This same spirit was reflected in the Executive Council statement which said:
"The members of the Executive Council are united in their determination to proceed as rapidly as possible. . . . They are also united in their resolve not to reopen negotiations on matters which have already been decided."
Smith called upon the two Western powers to "use their good offices" to bring some economic relief to this hard-pressed nation through the lifting of sanctions imposed by the world community a year after the whites' unilateral declaration of independence from Britain in 1965.
He said this would allow the transitional government to hand over the country after the forthcoming elections in good economic health.
On the critical issue of the continuing guerrilla war, Smith, Muzorewa and Sithole each said in separate interviews that a carefully prepared call for a cease-five would be issued in a matter of weeks. They indicated that they expected many of the 5,000 to 7,000 guerrillas now inside the country to lay down their arms and support the internal settlement.
Sithole in particular said that "by the end or the month it will be obvious that the military situation is under control. We are in physical contact with the guerrillas . . . My Lieutenants are meeting with them in the bush. Increasingly, the guerrillas are expressing their solidarity with us."
Regarding the return of the guerrilla leaders, Sithole said that he thought it likely that Joshua Nkoma, coleader of the Patriotic Front, would eventually find some formula under which he could make his way back into country. But he expressed no such optimism about the Front's other, more radical, coleader, Robert Mugabe.
The United States had been courting the Front, particularly Mugabe, in the hope of getting the guerrilla leaders to the negotiating table with the internal black leaders and arranging elections in which all would participate to decide the leadership issue. This now seems an increasingly remote possibility.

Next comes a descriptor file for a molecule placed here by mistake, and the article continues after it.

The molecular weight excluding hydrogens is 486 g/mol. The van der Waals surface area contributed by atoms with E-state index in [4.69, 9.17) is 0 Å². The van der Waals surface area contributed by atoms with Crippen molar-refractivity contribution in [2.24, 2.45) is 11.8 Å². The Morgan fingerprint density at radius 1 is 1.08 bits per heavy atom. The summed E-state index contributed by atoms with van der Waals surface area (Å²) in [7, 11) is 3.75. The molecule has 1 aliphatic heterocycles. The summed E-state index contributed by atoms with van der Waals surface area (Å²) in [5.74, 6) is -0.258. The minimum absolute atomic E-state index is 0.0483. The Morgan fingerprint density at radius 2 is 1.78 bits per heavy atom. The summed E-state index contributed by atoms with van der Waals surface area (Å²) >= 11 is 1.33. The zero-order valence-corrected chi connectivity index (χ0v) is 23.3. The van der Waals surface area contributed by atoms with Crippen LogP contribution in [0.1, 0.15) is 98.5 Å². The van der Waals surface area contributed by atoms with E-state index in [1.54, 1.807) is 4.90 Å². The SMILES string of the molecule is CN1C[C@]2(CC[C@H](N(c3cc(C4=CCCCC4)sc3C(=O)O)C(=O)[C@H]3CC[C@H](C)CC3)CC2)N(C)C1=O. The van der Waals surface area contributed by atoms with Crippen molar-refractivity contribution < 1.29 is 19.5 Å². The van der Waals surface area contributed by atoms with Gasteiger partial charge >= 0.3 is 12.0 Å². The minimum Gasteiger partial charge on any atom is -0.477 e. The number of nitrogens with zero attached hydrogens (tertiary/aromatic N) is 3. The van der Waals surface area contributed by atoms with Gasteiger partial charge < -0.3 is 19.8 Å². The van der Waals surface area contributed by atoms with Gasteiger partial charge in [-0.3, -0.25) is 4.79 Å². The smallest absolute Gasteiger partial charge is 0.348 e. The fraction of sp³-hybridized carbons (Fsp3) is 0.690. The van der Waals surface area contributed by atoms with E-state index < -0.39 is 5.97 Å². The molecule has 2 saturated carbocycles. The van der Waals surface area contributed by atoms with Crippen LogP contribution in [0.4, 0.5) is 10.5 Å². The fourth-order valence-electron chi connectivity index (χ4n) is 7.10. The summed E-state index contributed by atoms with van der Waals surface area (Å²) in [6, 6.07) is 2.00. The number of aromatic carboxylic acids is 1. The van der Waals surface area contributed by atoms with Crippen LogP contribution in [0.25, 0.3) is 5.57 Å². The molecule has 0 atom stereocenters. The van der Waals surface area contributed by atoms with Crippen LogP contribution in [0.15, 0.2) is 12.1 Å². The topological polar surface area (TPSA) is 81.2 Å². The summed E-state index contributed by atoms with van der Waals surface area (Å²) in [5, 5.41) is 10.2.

The decision to reject the British-American proposal was taken yesterday morning at a meeting of the Executive Council Smith later said there had been no dissension over the issue and comments by Muzorewa and Sithole seemed to confirm that there had been broad agreement in perhaps the most fateful decision yet taken by the new government.
Reflecting on the changes that have taken place with the establishment of the new multiracial government, Smith said he believed that the 12 years of his holdout against the world had prepared the country well for the present situation. A decade ago, he said, "we (the whites) would have given ground and gotten nothing back in return . . . because we went on for so long we got blacks to a stage where they have come to a conclusion that the best things they could do . . . was deal with us."
For the first time in the history of Rhodesia, he said, a majority of black people have come to an agreement with a majority of whites and without the long period of black-white negotiations I don't believe we would have ever solved our problem."